28

On Ubuntu 12.04, I can find Upstart log messages in /var/log/syslog.

Commands:

# initctl log-priority info
# initctl emit hello

Log:

Apr  1 01:56:56 precise64 kernel: [ 8365.820425] init: Connection from private client
Apr  1 01:56:56 precise64 kernel: [ 8365.821130] init: Handling hello event

On Ubuntu 13.10, the messages do not appear in syslog or anywhere else under the /var/log directory, although commands like logger hello work as expected. Should I be looking for them somewhere else? Is there a configuration setting I need to change somewhere?

There’s a question on Server Fault from somebody who seems to be having the same problem on Ubuntu 13.04, and more here and here that may also be describing the same problem. Unfortunately, these questions offer no leads for the problem.

39

Edit 2016-06-02

If you're trying to find "Upstart log messages" in general, check /var/log/upstart/. That's where Upstart saves stdout and stderr from Upstart services. Thanks to leopd's answer for pointing this out.

If you're looking for log messages from Upstart itself, that are configured by initctl log-priority and emitted by initctl emit, read on!

Short version

The log entries should actually show up in dmesg. Despite that, they do not show up by default in /var/log.

If you want them in /var/log too, add $KLogPermitNonKernelFacility on to rsyslogd's config. I suggest creating a custom file like /etc/rsyslog.d/60-custom.conf to avoid editing /etc/rsyslog.conf, since that's managed by dpkg. Now Upstart messages should show up in /var/log/syslog, once you set Upstart's log-priority to info or so.

Long version

This took me days to track down, but apparently Upstart (1.5) does not log to syslog, that is, it doesn't call the glibc function syslog(). Instead, Upstart logs to the kernel ring buffer, which is what dmesg reads. Now, I didn't think it was possible for user space processes to write to that buffer, but apparently they can by writing to /dev/kmsg, and that's exactly what Upstart does. So that's the first part of the puzzle.

The second part is that there's a widely-held belief that messages written to the kernel ring buffer are automatically copied to syslog by the kernel (at least that's what I always thought). Turns out this is actually done by a user space daemon, traditionally klogd, which operates in tandem with syslogd. Obviously rsyslogd replaces syslogd but apparently it replaces klogd as well (sort of: see notes at the end).

The third part is that messages written to the kernel ring buffer from user space actually look different from messages written from kernel space: they have a different facility. dmesg has a few options that interact with this: -x will show the facility (and the priority), while -u and -k tell dmesg to show only user facility messages and kernel facility messages, respectively.

Now here's the clincher: by default, rsyslogd ignores messages with a non-kernel facility when it's reading messages from the kernel ring buffer. The relevant config option is $KLogPermitNonKernelFacility, which is off by default and needs to be turned on if you want rsyslogd to process these messages. Note that the rest of rsyslogd's config will treat all messages from the kernel ring buffer as having the kern facility, irrespective of the facility they had in the kernel ring buffer.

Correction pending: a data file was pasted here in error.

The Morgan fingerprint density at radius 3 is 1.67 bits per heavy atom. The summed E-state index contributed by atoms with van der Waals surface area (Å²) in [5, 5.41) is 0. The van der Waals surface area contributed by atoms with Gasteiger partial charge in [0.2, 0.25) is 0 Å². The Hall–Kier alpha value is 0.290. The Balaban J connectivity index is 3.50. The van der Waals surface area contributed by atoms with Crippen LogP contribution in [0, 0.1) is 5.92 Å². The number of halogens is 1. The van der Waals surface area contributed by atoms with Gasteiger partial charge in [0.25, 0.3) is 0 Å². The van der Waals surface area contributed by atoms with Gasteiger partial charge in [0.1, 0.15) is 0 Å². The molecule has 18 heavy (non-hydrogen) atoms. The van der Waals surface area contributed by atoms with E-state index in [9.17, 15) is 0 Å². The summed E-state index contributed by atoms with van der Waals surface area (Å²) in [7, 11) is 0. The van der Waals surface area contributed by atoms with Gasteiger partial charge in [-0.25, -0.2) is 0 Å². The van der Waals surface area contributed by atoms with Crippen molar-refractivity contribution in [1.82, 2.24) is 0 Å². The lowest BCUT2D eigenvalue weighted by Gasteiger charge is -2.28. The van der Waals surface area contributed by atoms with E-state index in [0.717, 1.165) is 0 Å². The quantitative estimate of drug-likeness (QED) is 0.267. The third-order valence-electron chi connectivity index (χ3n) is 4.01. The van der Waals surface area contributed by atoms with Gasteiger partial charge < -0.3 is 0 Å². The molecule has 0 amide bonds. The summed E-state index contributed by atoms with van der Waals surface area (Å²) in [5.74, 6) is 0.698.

More information

syslog

Code can write to syslog by calling the glibc function syslog(), described in man 3 syslog. Apparently these functions write to /dev/log. Code can read from syslog by reading /dev/log, and this is what syslogd and its replacements do. rsyslogd reads /dev/log using its imuxsock input module.

Kernel ring buffer

Kernel space writes to this buffer by calling the kernel function printk(), so it's sometimes called the printk buffer. User space can write to it by writing to /dev/kmsg. User space can read from this buffer by several methods: it can read from /proc/kmsg (what dmesg does by default), or it can read from /dev/kmsg, or it can call the system call syslog(), which is described in man 2 syslog and is completely different from the glibc function syslog() described in man 3 syslog. glibc actually provides a wrapper to the system call syslog(), called klogctl(), to help alleviate this confusion.

Traditionally, klogd reads from one of these interfaces, then calls the glibc function syslog() to copy them to the syslog. rsyslogd reads one of these interfaces through its imklog input module but AFAIK doesn't bother calling the glibc syslog(), which is why it's not exactly like klogd; it just processes the output of imklog just like it processes output from any other input module. There is the added caveat that all imklog output has the kern facility irrespective of the facility messages had in the kernel ring buffer.

References

  • 4
    Thank you for the in-depth explanation of why this wasn’t working and how to fix it. One of the answers to the linked questions mentioned dmesg but it didn’t make any sense without the context given here. – Bradd Szonye Jul 3 '14 at 21:38
16

I found mine in /var/log/upstart/

  • I found mine in the file /var/log/upstart/job.log where job is the name of my job. – Kenny Evitt Oct 9 '15 at 1:25
  • AFAIK that's where stdout/stderr from jobs go. This question is about log messages from Upstart itself, that aren't associated with any particular job. – Vanessa Phipps Dec 1 '15 at 22:37

Your Answer

By clicking “Post Your Answer”, you agree to our terms of service, privacy policy and cookie policy

Not the answer you're looking for? Browse other questions tagged or ask your own question.